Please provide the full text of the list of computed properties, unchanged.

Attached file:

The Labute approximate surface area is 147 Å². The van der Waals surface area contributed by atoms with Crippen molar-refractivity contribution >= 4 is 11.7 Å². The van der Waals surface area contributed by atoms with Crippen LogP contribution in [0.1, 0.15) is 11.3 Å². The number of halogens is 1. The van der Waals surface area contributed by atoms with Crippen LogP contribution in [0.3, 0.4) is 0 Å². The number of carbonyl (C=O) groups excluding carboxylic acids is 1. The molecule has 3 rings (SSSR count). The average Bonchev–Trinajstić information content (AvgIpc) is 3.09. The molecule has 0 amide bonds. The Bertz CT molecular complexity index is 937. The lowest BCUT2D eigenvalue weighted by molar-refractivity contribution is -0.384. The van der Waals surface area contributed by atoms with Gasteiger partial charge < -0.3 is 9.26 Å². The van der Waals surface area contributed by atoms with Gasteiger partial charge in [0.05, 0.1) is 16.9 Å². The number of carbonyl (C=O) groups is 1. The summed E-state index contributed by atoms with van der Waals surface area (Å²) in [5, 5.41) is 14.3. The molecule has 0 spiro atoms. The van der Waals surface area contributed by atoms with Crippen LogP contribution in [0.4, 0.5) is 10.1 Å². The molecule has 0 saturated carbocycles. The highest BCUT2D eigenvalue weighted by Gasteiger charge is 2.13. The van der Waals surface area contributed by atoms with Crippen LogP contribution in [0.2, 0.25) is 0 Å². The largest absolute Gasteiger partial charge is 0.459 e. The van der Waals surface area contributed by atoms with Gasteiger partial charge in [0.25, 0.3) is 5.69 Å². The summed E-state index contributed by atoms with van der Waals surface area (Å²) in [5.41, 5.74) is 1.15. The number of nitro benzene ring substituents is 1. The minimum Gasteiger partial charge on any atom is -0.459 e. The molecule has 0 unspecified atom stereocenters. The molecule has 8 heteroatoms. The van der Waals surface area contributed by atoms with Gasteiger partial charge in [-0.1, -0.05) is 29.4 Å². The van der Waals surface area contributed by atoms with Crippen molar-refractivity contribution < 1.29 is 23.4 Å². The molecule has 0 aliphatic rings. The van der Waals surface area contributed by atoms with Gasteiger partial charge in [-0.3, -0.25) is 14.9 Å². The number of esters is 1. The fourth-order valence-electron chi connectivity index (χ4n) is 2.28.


The Labute approximate surface area is 147 Å². The van der Waals surface area contributed by atoms with Crippen molar-refractivity contribution >= 4 is 11.7 Å². The van der Waals surface area contributed by atoms with Crippen LogP contribution in [0.1, 0.15) is 11.3 Å². The number of halogens is 1. The van der Waals surface area contributed by atoms with Crippen LogP contribution in [0.3, 0.4) is 0 Å². The number of carbonyl (C=O) groups excluding carboxylic acids is 1. The molecule has 3 rings (SSSR count). The average Bonchev–Trinajstić information content (AvgIpc) is 3.09. The molecule has 0 amide bonds. The Bertz CT molecular complexity index is 937. The lowest BCUT2D eigenvalue weighted by molar-refractivity contribution is -0.384. The van der Waals surface area contributed by atoms with Gasteiger partial charge < -0.3 is 9.26 Å². The van der Waals surface area contributed by atoms with Gasteiger partial charge in [0.05, 0.1) is 16.9 Å². The number of carbonyl (C=O) groups is 1. The summed E-state index contributed by atoms with van der Waals surface area (Å²) in [5, 5.41) is 14.3. The molecule has 0 spiro atoms. The van der Waals surface area contributed by atoms with Crippen LogP contribution in [0.4, 0.5) is 10.1 Å². The molecule has 0 saturated carbocycles. The highest BCUT2D eigenvalue weighted by Gasteiger charge is 2.13. The van der Waals surface area contributed by atoms with Crippen LogP contribution in [0.2, 0.25) is 0 Å². The largest absolute Gasteiger partial charge is 0.459 e. The van der Waals surface area contributed by atoms with Gasteiger partial charge in [0.25, 0.3) is 5.69 Å². The summed E-state index contributed by atoms with van der Waals surface area (Å²) in [5.41, 5.74) is 1.15. The number of nitro benzene ring substituents is 1. The minimum Gasteiger partial charge on any atom is -0.459 e. The molecule has 0 unspecified atom stereocenters. The molecule has 8 heteroatoms. The van der Waals surface area contributed by atoms with Gasteiger partial charge in [-0.1, -0.05) is 29.4 Å². The van der Waals surface area contributed by atoms with Crippen molar-refractivity contribution < 1.29 is 23.4 Å². The molecule has 0 aliphatic rings. The van der Waals surface area contributed by atoms with Gasteiger partial charge in [-0.3, -0.25) is 14.9 Å². The number of esters is 1. The fourth-order valence-electron chi connectivity index (χ4n) is 2.28.